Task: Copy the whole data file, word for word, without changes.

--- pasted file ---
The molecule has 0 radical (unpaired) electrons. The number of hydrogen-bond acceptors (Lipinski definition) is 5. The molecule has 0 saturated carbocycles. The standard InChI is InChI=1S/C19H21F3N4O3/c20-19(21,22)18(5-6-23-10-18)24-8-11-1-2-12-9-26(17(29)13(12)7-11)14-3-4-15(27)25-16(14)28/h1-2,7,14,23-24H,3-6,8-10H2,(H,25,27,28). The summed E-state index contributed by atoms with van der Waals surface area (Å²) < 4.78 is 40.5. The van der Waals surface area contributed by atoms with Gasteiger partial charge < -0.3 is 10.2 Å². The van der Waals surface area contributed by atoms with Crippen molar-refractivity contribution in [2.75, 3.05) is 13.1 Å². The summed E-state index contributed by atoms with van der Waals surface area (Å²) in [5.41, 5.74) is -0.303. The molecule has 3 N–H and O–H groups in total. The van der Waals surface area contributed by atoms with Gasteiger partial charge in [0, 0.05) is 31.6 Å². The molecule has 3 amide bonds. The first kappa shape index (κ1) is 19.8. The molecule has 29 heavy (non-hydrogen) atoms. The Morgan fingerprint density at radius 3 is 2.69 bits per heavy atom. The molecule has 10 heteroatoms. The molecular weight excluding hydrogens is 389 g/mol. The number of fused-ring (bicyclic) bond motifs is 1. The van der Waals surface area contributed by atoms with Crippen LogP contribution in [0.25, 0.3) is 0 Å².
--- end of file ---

The molecule has 0 radical (unpaired) electrons. The number of hydrogen-bond acceptors (Lipinski definition) is 5. The molecule has 0 saturated carbocycles. The standard InChI is InChI=1S/C19H21F3N4O3/c20-19(21,22)18(5-6-23-10-18)24-8-11-1-2-12-9-26(17(29)13(12)7-11)14-3-4-15(27)25-16(14)28/h1-2,7,14,23-24H,3-6,8-10H2,(H,25,27,28). The summed E-state index contributed by atoms with van der Waals surface area (Å²) < 4.78 is 40.5. The van der Waals surface area contributed by atoms with Gasteiger partial charge < -0.3 is 10.2 Å². The van der Waals surface area contributed by atoms with Crippen molar-refractivity contribution in [2.75, 3.05) is 13.1 Å². The summed E-state index contributed by atoms with van der Waals surface area (Å²) in [5.41, 5.74) is -0.303. The molecule has 3 N–H and O–H groups in total. The van der Waals surface area contributed by atoms with Gasteiger partial charge in [0, 0.05) is 31.6 Å². The molecule has 3 amide bonds. The first kappa shape index (κ1) is 19.8. The molecule has 29 heavy (non-hydrogen) atoms. The Morgan fingerprint density at radius 3 is 2.69 bits per heavy atom. The molecule has 10 heteroatoms. The molecular weight excluding hydrogens is 389 g/mol. The number of fused-ring (bicyclic) bond motifs is 1. The van der Waals surface area contributed by atoms with Crippen LogP contribution in [0.25, 0.3) is 0 Å².